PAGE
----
The present invention teaches a method and apparatus for increasing the number of electrostatic discharge event current conducting contacts that can be provided between two conductive layers having low sheet resistance, and which are separated by an insulator in a semiconductor integrated circuit chip. The contacts are placed in a manner that complies with design rules for spacing physical structures on a chip. The contacts are staggered while maintaining the required separation between each contact. In a first row of contacts, each contact in the row is separated by a distance, L. A second row of contacts is formed parallel to the first row. Each contact in the second row is spaced a distance of L from other contacts in the row. However, the second row is staggered from the first row, such that each contact is halfway between adjacent contacts in the first row. Each contact in the second row is located a distance of L from the two closest contacts in the first row. Successive rows are formed in a similar staggered manner. This permits the spacing of rows to be less than L, increasing the total number of contacts which are placed within a given space without violating design rules for spacing of physical structures. It also provides for a greater number of contacts closer to the source of the current. This helps ensure that the current is spread more evenly between the contacts by providing a shorter path to the second row of contacts. Since current seeks the path of least resistance, having the second row of contacts closer to the first row reduces the current flow through the first row of contacts and reduces the risk that they will burn out when the conductive layers are conducting high currents.
A further advantage of the present invention is that less overlap is required for a desired number of rows of contacts. This allows the designer to reduce the overlap and thereby conserve valuable chip space for other components to increase the density of the chip, allowing the die size to be decreased. In addition to increasing the maximum amount of current that can be exchanged between the conductive layers, the invention also reduces the resistance between the two layers, which in turn reduces power consumption and heat generation during normal operation as well as during ESD events.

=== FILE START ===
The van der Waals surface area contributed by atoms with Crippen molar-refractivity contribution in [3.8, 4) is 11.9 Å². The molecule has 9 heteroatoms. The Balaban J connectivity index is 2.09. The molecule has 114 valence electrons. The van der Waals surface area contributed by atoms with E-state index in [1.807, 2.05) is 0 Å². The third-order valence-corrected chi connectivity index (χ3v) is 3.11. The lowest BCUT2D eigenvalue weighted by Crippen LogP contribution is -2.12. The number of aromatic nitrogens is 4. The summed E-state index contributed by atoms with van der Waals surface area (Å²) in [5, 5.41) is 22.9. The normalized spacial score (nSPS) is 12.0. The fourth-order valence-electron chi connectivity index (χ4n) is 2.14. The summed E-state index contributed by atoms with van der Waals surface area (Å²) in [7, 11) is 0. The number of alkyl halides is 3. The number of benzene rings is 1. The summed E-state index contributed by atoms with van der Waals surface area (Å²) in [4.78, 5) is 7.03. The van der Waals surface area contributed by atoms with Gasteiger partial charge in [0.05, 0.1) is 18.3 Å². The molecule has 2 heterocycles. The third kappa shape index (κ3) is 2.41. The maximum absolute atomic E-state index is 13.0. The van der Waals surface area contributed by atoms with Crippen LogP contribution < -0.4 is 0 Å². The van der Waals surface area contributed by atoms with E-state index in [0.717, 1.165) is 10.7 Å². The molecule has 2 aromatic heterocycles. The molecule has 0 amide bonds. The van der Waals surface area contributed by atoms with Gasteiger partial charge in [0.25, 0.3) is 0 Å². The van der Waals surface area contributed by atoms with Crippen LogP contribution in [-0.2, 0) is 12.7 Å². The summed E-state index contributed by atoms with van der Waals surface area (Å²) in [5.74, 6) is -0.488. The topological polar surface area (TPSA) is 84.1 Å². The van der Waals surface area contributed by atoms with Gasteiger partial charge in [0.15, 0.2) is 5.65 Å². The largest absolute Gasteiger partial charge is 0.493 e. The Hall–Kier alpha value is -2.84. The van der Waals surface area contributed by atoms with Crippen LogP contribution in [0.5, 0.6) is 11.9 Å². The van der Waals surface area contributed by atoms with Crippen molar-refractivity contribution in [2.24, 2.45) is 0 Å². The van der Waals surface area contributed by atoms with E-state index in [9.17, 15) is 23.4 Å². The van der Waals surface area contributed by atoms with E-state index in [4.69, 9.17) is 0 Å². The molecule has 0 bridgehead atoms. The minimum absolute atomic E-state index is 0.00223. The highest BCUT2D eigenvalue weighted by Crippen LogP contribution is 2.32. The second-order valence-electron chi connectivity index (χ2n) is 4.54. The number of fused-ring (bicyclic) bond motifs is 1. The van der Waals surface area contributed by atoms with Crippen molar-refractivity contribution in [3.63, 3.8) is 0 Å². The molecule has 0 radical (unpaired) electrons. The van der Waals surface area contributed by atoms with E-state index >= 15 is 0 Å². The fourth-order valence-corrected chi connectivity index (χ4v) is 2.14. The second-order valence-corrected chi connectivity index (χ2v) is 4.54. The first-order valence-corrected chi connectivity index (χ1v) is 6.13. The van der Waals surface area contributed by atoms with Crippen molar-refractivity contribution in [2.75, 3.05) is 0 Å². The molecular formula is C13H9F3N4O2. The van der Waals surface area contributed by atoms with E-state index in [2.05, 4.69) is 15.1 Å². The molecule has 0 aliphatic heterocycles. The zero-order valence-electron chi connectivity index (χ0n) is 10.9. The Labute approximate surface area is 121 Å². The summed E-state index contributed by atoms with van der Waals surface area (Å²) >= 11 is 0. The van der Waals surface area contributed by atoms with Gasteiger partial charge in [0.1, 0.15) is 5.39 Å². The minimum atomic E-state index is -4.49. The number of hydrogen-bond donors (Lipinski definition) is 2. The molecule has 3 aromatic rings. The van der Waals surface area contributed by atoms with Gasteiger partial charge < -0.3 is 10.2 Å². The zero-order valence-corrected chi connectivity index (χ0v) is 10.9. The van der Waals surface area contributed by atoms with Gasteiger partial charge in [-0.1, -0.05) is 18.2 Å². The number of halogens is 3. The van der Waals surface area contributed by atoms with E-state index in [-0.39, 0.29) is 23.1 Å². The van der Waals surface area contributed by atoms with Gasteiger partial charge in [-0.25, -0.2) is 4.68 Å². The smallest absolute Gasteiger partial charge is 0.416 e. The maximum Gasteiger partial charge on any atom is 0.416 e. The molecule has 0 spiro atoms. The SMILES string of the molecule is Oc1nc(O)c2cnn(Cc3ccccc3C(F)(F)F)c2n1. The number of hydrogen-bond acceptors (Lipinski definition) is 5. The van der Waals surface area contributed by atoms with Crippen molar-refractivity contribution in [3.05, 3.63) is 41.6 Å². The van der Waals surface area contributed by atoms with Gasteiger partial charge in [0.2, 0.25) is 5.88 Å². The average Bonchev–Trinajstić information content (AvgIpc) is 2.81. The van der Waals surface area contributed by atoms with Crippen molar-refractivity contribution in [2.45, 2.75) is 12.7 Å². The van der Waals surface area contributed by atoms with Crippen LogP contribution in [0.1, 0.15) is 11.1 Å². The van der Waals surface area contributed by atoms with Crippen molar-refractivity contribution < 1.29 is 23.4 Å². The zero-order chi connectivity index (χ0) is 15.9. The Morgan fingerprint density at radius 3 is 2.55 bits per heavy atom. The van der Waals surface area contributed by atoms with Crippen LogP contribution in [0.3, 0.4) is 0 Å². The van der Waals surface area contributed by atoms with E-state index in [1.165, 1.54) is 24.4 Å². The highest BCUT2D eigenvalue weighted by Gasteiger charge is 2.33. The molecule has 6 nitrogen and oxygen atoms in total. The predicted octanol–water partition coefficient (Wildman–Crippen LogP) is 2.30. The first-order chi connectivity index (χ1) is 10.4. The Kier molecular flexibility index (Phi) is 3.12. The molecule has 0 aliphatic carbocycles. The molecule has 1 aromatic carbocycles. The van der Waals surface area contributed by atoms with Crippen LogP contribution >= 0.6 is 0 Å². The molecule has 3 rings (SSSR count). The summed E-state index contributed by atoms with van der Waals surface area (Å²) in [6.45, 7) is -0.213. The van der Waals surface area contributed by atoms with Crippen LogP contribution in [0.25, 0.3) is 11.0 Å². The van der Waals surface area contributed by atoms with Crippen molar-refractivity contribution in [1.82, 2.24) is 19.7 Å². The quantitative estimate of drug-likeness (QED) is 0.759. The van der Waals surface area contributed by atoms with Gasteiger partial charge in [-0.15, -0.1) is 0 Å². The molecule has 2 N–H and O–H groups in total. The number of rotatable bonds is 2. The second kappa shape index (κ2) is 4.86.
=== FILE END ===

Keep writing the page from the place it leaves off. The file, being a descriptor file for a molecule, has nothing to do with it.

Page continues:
In one preferred embodiment, the chip on which the invention is used is a dynamic random access memory (DRAM) formed with CMOS technology. One of the conductive layers is an active area of a memory transistor, such as a N+ or P+ doped area of silicon. This active area layer is also silicided to lower its sheet resistance to approximately five ohms per square or less. Tungsten (WSi2), titanium (TiSi2) or other suitable metal, is applied to the surface of the active area to decrease the sheet resistance. The other conductive area is a metalized conductive layer separated from the first layer by an insulator. The contacts are used to conduct current from the active area to the conductor. One embodiment where high current operation is required is for input and output pads of ESD protection circuitry. The present invention provides a way to squeeze even more memory cells onto a chip by decreasing the required distance between rows of contacts.
FIG. 1 is a planar view of a prior art device showing contact placement between two conductive layers.
FIG. 2 is a planar view of a prior art device detailing the spacing of the contacts of FIG. 1.